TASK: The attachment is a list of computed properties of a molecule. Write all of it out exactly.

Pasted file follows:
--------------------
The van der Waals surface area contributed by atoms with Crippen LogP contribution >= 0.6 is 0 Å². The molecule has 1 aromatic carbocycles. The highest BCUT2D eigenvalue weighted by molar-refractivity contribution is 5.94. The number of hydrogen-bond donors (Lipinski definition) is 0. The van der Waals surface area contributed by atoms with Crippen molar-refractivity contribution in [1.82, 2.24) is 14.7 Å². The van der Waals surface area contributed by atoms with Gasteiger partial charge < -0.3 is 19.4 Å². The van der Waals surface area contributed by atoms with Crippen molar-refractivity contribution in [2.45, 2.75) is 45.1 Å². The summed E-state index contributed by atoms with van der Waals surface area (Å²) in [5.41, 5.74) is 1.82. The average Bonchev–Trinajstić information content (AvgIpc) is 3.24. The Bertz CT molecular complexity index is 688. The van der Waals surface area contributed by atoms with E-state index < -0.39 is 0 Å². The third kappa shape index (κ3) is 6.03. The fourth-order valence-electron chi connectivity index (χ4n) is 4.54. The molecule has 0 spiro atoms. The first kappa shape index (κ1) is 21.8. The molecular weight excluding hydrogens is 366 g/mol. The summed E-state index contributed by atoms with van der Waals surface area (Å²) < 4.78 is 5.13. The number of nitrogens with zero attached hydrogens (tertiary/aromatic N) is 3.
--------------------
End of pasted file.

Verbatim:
The van der Waals surface area contributed by atoms with Crippen LogP contribution >= 0.6 is 0 Å². The molecule has 1 aromatic carbocycles. The highest BCUT2D eigenvalue weighted by molar-refractivity contribution is 5.94. The number of hydrogen-bond donors (Lipinski definition) is 0. The van der Waals surface area contributed by atoms with Crippen molar-refractivity contribution in [1.82, 2.24) is 14.7 Å². The van der Waals surface area contributed by atoms with Gasteiger partial charge < -0.3 is 19.4 Å². The van der Waals surface area contributed by atoms with Crippen molar-refractivity contribution in [2.45, 2.75) is 45.1 Å². The summed E-state index contributed by atoms with van der Waals surface area (Å²) in [5.41, 5.74) is 1.82. The average Bonchev–Trinajstić information content (AvgIpc) is 3.24. The Bertz CT molecular complexity index is 688. The van der Waals surface area contributed by atoms with E-state index < -0.39 is 0 Å². The third kappa shape index (κ3) is 6.03. The fourth-order valence-electron chi connectivity index (χ4n) is 4.54. The molecule has 0 spiro atoms. The first kappa shape index (κ1) is 21.8. The molecular weight excluding hydrogens is 366 g/mol. The summed E-state index contributed by atoms with van der Waals surface area (Å²) < 4.78 is 5.13. The number of nitrogens with zero attached hydrogens (tertiary/aromatic N) is 3.